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It was one year ago when I had my insulin pump training and began using an insulin pump. It’s been a great year. I feel lucky to be alive at this time in history. I lead a pretty normal life.
Before using an insulin pump, I had to do insulin shots, and my blood glucose was a lot more erratic, and my life was less normal. I couldn’t eat without doing a shot, unless I just ate something with no carbohydrates, like bacon or avocados. Insulin shots are less precise and less convenient.
I’m happy that I made the switch to an insulin pump.
Insulin Pumps are Amazing
It took time to get to know my pump. I took a couple of days off from work and I spent a lot of time learning it. In the beginning, I was really stressed about things like changing the insulin reservoir and the infusion set, but now it has become easy.
I’m a software developer and I’m skilled with computers, so learning to use the pump was like learning to use a new computer. Yes, there are a lot of menus, but with some practice, it wasn’t hard for me to master.
What took longer was learning how insulin worked and how to better predict how much insulin I would need. Counting carbs is really only one factor to consider when dosing insulin. There’s also things like needing more insulin during certain times of the day, needing less insulin when exercising, and having stress and sickness effecting insulin requirements.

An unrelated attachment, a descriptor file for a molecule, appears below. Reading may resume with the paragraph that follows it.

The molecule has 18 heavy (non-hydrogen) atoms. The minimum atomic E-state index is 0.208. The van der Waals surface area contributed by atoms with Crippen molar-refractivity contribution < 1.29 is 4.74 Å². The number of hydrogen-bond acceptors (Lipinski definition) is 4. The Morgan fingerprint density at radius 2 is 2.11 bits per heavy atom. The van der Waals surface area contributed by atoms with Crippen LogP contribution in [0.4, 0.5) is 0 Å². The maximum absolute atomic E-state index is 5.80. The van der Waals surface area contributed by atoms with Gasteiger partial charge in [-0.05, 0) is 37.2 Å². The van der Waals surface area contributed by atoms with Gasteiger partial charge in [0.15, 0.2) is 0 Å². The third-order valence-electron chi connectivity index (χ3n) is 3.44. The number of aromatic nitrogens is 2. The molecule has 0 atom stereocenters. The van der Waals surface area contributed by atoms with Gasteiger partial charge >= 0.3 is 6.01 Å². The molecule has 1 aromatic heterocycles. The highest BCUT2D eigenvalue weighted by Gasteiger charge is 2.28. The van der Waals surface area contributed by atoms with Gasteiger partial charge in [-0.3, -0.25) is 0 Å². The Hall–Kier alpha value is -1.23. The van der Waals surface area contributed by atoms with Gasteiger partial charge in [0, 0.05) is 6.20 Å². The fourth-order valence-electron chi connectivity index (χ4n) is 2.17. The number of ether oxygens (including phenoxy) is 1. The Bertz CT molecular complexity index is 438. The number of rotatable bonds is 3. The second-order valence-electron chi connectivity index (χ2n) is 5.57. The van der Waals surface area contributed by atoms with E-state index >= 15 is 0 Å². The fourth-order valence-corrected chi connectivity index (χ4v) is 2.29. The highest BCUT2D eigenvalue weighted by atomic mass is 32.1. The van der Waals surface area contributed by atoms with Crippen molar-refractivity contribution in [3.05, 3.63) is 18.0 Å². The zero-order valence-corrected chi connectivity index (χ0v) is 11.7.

Perhaps the most important thing to really understand about insulin is that Insulin takes awhile to start working, and even longer to peak. There is the temptation to over-correct rather than wait for the insulin on board to start working.
I’ve learned a lot about human biology by watching the effects of food and exercise and insulin on my blood glucose. I use a CGM which shows my real time glucose reading on a graph. It is a new form of biofeedback that I never had before. The biggest take aways are that food can have delayed effects. Some food has a much faster effect than others. An example would be orange juice versus milk. The orange juice is able to slow down my dropping blood glucose within minutes. The milk will take much longer to have an effect. Eating pizza will make my blood glucose rise twice, both in the first hour and then another rise several hours later.
Exercise has been particularly challenging as it has an immediate effect on my blood glucose. Even a brisk 30 minutes walk can cause my blood glucose to drop too quickly. I’ve begun to drink chocolate milk about 20 minutes before hand.
See my previous writing on insulin pumps
- How Getting an Insulin Pump is like a new puppy: A 3 month review
- Fear of Going Low
- Pizza Night – Success with Diabetes
- Don’t Rage Bolus